A new Michigan study, published by Henry Ford Health System, has found that early treatment with hydroxychloroquine, an old malarial drug, significantly reduced the risk of death on certain patients who were hospitalized with COVID-19, the infection caused by the novel coronavirus.

The study, published in the International Journal of Infectious Diseases, is yet another curve in the ongoing research of the drug, which initially seemed promising at treating COVID-19 but later, it was found to raise cardiac concerns in some patients.

Researchers looked at outcomes of more than 2,540 COVID-19 hospitalized patients from March 10 to May 2. They found that 18 percent of the patients died. However, there were significant differences in the treatment of all the patients.

In the study, among patients who were given hydroxychloroquine as part of early treatment, 13 percent died, compared with 26 percent of those who were not given the drug.

The mortality rate was high among patients who were above 65, white, and who had underlying medical conditions and low oxygen levels.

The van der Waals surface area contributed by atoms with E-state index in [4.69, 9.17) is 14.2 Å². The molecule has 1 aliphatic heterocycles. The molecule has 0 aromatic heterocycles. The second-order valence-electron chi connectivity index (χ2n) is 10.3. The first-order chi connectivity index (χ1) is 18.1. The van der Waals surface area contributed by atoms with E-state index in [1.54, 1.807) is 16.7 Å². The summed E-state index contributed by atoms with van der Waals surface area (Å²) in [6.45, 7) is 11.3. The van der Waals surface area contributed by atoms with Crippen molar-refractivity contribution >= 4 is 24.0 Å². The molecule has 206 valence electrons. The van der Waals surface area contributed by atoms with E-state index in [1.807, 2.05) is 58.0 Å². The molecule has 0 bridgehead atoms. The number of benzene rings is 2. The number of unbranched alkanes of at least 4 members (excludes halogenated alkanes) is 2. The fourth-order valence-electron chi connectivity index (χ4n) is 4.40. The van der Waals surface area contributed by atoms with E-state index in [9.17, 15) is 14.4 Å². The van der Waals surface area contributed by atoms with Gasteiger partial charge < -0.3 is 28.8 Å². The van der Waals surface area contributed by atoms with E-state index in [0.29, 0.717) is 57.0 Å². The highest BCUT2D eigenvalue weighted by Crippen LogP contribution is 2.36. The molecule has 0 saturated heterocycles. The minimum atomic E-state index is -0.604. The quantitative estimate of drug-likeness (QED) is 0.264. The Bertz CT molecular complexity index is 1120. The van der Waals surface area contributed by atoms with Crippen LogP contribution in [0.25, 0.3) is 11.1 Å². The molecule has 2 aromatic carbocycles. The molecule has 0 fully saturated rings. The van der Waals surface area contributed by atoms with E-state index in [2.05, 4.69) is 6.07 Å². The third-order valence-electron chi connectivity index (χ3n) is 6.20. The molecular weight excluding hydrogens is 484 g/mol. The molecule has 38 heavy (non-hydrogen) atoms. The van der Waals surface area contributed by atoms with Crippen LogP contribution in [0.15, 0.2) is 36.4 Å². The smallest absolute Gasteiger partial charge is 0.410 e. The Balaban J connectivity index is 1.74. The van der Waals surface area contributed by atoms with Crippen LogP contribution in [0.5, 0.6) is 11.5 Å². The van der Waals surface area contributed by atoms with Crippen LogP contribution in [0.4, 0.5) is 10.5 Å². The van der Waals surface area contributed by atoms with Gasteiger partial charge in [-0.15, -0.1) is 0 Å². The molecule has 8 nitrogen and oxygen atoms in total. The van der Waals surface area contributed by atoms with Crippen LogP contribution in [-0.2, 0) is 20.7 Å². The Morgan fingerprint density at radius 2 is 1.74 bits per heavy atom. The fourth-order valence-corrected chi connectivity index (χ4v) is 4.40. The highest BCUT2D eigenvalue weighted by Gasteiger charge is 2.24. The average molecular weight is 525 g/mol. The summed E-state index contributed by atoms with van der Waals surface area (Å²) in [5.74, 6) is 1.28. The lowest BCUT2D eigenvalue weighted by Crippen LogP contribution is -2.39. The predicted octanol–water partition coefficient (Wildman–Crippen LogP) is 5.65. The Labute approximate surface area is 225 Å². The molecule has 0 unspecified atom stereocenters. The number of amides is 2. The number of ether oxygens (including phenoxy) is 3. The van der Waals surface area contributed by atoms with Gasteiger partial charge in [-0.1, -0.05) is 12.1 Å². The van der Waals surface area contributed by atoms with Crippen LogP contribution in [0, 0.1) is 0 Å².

Infectious disease expert Dr. Marcus Zervos at Henry Ford Health System said the study results were different from other studies.

He said, “There’s variability in the literature on outcomes with hydroxychloroquine … What we think was important in our study was our patients were treated early. And for hydroxychloroquine to have a benefit, it needs to be given before the patient suffers some of the severe immune reaction that can occur with COVID.”

“That’s because the drug works by inhibiting the immune system’s inflammatory response to the virus,” Dr. Zervos added.

He went on to say that it is important to use hydroxychloroquine along with other medications, such as steroids, to treat COVID-19, suggesting that the malarial drug could be useful in treating the illness, especially in countries that do not have access to remdesivir, an antiviral drug that has been found effective.

Dr. Zervos said, “Many of these countries, they could be low-income settings. They don’t have access to remdesivir. Remdesivir is going to be expensive. Hydroxychloroquine is inexpensive. So I think the drug does have a role.”

Apart from treating and preventing malaria, hydroxychloroquine is often used to treat autoimmune diseases such as rheumatoid arthritis and lupus.

In the initials stages of the pandemic, President Donald Trump touted the drug as a potential game-changer in treating COVID-19 despite warnings from experts that there is no enough evidence.

Researchers quickly urged caution as doctors started reporting potentially dangerous effects of the drug on the heart. In April, the U.S. Food and Drug Administration (FDA) warned against the use of hydroxychloroquine after studies raised concerns over the drug’s ability to affect the heart’s rhythm.